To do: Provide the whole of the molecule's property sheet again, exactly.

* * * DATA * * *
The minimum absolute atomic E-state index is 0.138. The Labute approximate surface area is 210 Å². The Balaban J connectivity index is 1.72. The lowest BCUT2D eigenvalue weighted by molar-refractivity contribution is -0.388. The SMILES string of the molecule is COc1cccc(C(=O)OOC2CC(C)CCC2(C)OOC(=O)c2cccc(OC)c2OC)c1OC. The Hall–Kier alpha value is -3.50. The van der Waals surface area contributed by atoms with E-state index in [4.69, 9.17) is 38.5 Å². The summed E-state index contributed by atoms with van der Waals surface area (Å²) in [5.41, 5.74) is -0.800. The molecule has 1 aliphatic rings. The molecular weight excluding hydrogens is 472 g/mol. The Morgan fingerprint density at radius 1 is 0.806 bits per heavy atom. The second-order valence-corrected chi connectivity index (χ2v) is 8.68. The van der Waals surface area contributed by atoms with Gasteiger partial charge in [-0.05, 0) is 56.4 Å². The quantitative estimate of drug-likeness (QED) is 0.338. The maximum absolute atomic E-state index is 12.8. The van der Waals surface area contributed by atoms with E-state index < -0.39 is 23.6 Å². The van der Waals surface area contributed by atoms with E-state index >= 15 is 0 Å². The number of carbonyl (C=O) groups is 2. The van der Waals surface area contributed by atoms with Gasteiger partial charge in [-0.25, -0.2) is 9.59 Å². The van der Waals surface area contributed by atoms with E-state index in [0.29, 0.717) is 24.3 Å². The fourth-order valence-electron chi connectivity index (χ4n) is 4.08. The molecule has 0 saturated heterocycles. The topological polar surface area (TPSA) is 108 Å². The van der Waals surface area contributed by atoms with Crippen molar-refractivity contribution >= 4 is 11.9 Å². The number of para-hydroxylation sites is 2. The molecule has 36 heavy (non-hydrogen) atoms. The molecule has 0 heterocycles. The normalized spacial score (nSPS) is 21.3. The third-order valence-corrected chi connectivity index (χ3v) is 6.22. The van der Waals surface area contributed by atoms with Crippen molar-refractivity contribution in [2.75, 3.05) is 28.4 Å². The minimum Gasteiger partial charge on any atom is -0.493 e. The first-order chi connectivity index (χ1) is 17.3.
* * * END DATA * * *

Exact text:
The minimum absolute atomic E-state index is 0.138. The Labute approximate surface area is 210 Å². The Balaban J connectivity index is 1.72. The lowest BCUT2D eigenvalue weighted by molar-refractivity contribution is -0.388. The SMILES string of the molecule is COc1cccc(C(=O)OOC2CC(C)CCC2(C)OOC(=O)c2cccc(OC)c2OC)c1OC. The Hall–Kier alpha value is -3.50. The van der Waals surface area contributed by atoms with E-state index in [4.69, 9.17) is 38.5 Å². The summed E-state index contributed by atoms with van der Waals surface area (Å²) in [5.41, 5.74) is -0.800. The molecule has 1 aliphatic rings. The molecular weight excluding hydrogens is 472 g/mol. The Morgan fingerprint density at radius 1 is 0.806 bits per heavy atom. The second-order valence-corrected chi connectivity index (χ2v) is 8.68. The van der Waals surface area contributed by atoms with Gasteiger partial charge in [-0.05, 0) is 56.4 Å². The quantitative estimate of drug-likeness (QED) is 0.338. The maximum absolute atomic E-state index is 12.8. The van der Waals surface area contributed by atoms with E-state index < -0.39 is 23.6 Å². The van der Waals surface area contributed by atoms with E-state index >= 15 is 0 Å². The number of carbonyl (C=O) groups is 2. The van der Waals surface area contributed by atoms with Gasteiger partial charge in [-0.25, -0.2) is 9.59 Å². The van der Waals surface area contributed by atoms with E-state index in [0.29, 0.717) is 24.3 Å². The fourth-order valence-electron chi connectivity index (χ4n) is 4.08. The molecule has 0 saturated heterocycles. The topological polar surface area (TPSA) is 108 Å². The van der Waals surface area contributed by atoms with Crippen molar-refractivity contribution >= 4 is 11.9 Å². The number of para-hydroxylation sites is 2. The molecule has 36 heavy (non-hydrogen) atoms. The molecule has 0 heterocycles. The normalized spacial score (nSPS) is 21.3. The third-order valence-corrected chi connectivity index (χ3v) is 6.22. The van der Waals surface area contributed by atoms with Crippen molar-refractivity contribution in [2.75, 3.05) is 28.4 Å². The minimum Gasteiger partial charge on any atom is -0.493 e. The first-order chi connectivity index (χ1) is 17.3.